CONTACT:  Laurie Valeriano,; 206-200-2824 (cell) or Erika Schreder,; 206-595-6062 (cell)

(Olympia, WA) — The Washington state Department of Ecology (Ecology) has announced products and chemicals it is targeting under the state’s precedent-setting law, the Safer Products for Washington Act. The Act—the nation’s strongest—directs Ecology to regulate harmful chemicals in a wide range of products, from plastics to personal care products.

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Last week, Mayor Durkan announced a new pesticide Executive Order, which will hopefully reinvigorate the city’s efforts to reduce pesticide use. The order puts restrictions on the use of glyphosate, a pesticide identified as a probable carcinogen in 2015 by the International Agency for Research on Cancer. This means that glyphosate cannot be used on public lands, parks and playgrounds within the city of Seattle unless there are no other viable options and an application gets special approval from an internal team. The announcement is a step in the right direction, but further action is needed to meaningfully protect the public from the most hazardous pesticides. Continue reading 

Editor’s Note: This post was written by Laurie Valeriano, the Executive Director at Toxic-Free Future, and Mike Schade, the Mind the Store Campaign Director at Safer Chemicals, Healthy Families.

A blistering Wall Street Journal investigation should be a serious wake-up call for Amazon CEO Jeff Bezos and the company’s senior leadership: it needs to focus on ensuring the safety of its products and protecting customers’ health. Continue reading 

CONTACT: Liz Hitchcock, 202-277-5678,, or 
Laurie Valeriano, 206-200-2824,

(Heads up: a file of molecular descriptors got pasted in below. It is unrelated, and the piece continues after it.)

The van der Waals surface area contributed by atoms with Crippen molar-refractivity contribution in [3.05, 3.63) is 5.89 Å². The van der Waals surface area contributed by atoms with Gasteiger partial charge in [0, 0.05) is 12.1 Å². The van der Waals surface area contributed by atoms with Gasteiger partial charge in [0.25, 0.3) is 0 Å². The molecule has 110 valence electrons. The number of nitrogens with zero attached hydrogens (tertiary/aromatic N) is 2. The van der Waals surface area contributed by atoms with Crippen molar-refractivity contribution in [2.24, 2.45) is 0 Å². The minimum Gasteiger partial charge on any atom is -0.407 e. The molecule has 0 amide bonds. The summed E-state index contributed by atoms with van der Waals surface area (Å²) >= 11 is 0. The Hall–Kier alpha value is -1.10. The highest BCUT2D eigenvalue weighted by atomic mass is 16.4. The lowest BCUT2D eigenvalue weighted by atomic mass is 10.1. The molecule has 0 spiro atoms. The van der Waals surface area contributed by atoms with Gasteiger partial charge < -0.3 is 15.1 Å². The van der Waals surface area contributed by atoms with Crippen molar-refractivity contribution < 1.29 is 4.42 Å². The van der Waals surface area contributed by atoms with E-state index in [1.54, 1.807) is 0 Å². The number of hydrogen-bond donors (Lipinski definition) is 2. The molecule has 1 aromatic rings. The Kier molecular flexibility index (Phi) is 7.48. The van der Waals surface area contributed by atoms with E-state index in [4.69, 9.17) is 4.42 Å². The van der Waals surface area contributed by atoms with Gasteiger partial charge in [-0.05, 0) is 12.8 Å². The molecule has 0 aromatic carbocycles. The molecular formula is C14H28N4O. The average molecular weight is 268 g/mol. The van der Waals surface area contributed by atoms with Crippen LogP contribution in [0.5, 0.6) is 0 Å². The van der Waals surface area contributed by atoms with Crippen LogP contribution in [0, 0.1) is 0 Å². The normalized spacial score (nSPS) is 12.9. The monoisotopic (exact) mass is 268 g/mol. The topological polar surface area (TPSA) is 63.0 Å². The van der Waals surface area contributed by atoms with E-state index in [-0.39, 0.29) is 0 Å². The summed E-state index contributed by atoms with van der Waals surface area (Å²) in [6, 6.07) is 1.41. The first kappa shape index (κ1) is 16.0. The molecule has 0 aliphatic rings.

WASHINGTON, D.C. — Today, the House of Representatives passed its version of the National Defense Authorization Act (NDAA) with measures that begin to take action on the PFAS contamination crisis. This action by the House follows the Senate’s vote on its version of the NDAA that also included provisions to address PFAS pollution. Both bills included important provisions to phase out the military’s use of firefighting foam containing PFAS chemicals, which has led to contamination of water supplies for millions of Americans. Continue reading 

UPDATE: Both the U.S. House and Senate have passed versions of the military spending bill including provisions to phase out PFAS-containing firefighting foam, but with different timelines. The bill now heads to a conference committee. 

The use of PFAS chemicals in firefighting foam is a major source of drinking water contamination, with PFAS chemicals contaminating the water of at least 1 in 20 Americans. A large amount of this contamination comes from military bases across the country.

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